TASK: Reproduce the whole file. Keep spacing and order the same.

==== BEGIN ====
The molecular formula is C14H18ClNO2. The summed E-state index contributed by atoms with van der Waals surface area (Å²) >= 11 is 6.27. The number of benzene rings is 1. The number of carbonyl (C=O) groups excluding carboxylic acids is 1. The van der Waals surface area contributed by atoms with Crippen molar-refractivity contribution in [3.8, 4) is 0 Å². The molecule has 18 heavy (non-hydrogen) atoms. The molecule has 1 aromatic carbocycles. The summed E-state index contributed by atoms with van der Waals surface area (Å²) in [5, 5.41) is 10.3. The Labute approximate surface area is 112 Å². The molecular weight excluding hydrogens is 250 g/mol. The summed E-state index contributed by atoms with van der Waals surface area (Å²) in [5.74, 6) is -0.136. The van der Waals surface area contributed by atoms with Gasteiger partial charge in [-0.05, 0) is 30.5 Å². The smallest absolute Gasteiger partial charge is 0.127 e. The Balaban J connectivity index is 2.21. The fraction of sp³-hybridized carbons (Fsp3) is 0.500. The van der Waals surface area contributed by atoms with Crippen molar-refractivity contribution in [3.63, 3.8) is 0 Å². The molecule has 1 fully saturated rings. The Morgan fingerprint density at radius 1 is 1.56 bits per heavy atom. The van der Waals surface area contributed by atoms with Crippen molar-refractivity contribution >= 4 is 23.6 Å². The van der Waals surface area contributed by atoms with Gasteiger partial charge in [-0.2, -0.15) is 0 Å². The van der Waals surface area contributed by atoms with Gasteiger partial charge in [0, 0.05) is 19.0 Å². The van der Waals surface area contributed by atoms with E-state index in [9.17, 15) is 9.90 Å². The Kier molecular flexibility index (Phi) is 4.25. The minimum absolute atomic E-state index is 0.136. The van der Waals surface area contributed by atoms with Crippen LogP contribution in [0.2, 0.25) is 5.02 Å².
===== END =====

The molecular formula is C14H18ClNO2. The summed E-state index contributed by atoms with van der Waals surface area (Å²) >= 11 is 6.27. The number of benzene rings is 1. The number of carbonyl (C=O) groups excluding carboxylic acids is 1. The van der Waals surface area contributed by atoms with Crippen molar-refractivity contribution in [3.8, 4) is 0 Å². The molecule has 18 heavy (non-hydrogen) atoms. The molecule has 1 aromatic carbocycles. The summed E-state index contributed by atoms with van der Waals surface area (Å²) in [5, 5.41) is 10.3. The Labute approximate surface area is 112 Å². The molecular weight excluding hydrogens is 250 g/mol. The summed E-state index contributed by atoms with van der Waals surface area (Å²) in [5.74, 6) is -0.136. The van der Waals surface area contributed by atoms with Gasteiger partial charge in [-0.05, 0) is 30.5 Å². The smallest absolute Gasteiger partial charge is 0.127 e. The Balaban J connectivity index is 2.21. The fraction of sp³-hybridized carbons (Fsp3) is 0.500. The van der Waals surface area contributed by atoms with Crippen molar-refractivity contribution in [3.63, 3.8) is 0 Å². The molecule has 1 fully saturated rings. The Morgan fingerprint density at radius 1 is 1.56 bits per heavy atom. The van der Waals surface area contributed by atoms with Crippen molar-refractivity contribution >= 4 is 23.6 Å². The van der Waals surface area contributed by atoms with Gasteiger partial charge in [-0.2, -0.15) is 0 Å². The van der Waals surface area contributed by atoms with Gasteiger partial charge in [0, 0.05) is 19.0 Å². The van der Waals surface area contributed by atoms with E-state index in [9.17, 15) is 9.90 Å². The Kier molecular flexibility index (Phi) is 4.25. The minimum absolute atomic E-state index is 0.136. The van der Waals surface area contributed by atoms with Crippen LogP contribution in [0.2, 0.25) is 5.02 Å².